So, there you are, in coming to worship we prevent disorder and disfunction in our lives through averting loneliness & we connect to the source of power and Life within our world. Now how often do we need to be a part of worship? Going back to Voce she notes the necessity of being with people weekly, not allowing ourselves to get out of the rhythm of meeting for fear that it will lose its place in our lives. But let’s consider something else let’s think about how much time you really spend in worship. If you attend worship once a week every week through a calendar year you will spend approximately 3,120 minutes in worship; or 3,120 minutes in the communal attempt to connect to God. By comparison that is approximately the same amount of time you spend each year on the toilet. And when we recognize it takes 3,000-4,000 to master a skill that equates to 58 years of church attendance. Now I am not suggesting that we ever master worship nor that we could control God in such a way, rather I want to point out how little this commitment is sometimes compared with other life commitments. And yet in this hour we have more possibility opened up to us than in any other endeavor of life. We have the potential to glimpse what humans are supposed to look like, act like, and how we are to live together.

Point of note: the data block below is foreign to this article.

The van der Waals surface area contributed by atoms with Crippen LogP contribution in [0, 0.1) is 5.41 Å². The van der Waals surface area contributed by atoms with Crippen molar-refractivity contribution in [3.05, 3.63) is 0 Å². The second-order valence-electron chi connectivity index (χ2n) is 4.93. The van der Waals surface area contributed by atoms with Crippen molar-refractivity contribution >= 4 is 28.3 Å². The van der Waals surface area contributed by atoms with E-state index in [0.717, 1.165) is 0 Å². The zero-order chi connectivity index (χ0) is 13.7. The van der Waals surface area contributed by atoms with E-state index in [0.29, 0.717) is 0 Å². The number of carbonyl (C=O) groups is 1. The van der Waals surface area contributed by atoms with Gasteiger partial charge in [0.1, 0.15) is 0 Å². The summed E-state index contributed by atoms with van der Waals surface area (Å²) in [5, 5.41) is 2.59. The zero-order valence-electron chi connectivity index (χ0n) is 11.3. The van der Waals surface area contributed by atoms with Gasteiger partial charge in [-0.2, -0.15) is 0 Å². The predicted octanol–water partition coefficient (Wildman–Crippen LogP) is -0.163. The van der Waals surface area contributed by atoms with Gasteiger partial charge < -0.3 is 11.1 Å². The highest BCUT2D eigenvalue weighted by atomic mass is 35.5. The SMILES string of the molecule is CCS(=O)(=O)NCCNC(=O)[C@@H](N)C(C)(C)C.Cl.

Where does this leave us? At the most basic level we recognize the sage words of Hebrews 10:24-25 “And let us consider how we may spur one another on toward love and good deeds, not giving up meeting together, as some are in the habit of doing, but encouraging one another—and all the more as you see the Day approaching.” That is make worship a priority in your own life for the intertwined reasons of connecting to life and preventing loneliness, both in yourself and others. Do not allow yourself to be drawn away from the place you were meant to hold within God’s Church. But, for some of you, you might recognize the need for this life and community in another. If this is the case commit to showing this individual the need for coming together as children of one God, show this person how you overcome loneliness and grief through the gathering for worship. But I bet there are some of you who recognize that one hour of worship simply is not enough to combat loneliness or to connect to God properly. For you I suggest finding a way to create a deeper connection to the Church. Perhaps you can find a group of friends to meet together once a week to share your joys and burdens. As you meet you can set aside time for prayer and worship. These meetings to not have to be formal or last long, the point is that you come together as the Body of Christ so that you can reconnect to the heartbeat of Life and so that you can feel the strength of lives shared together.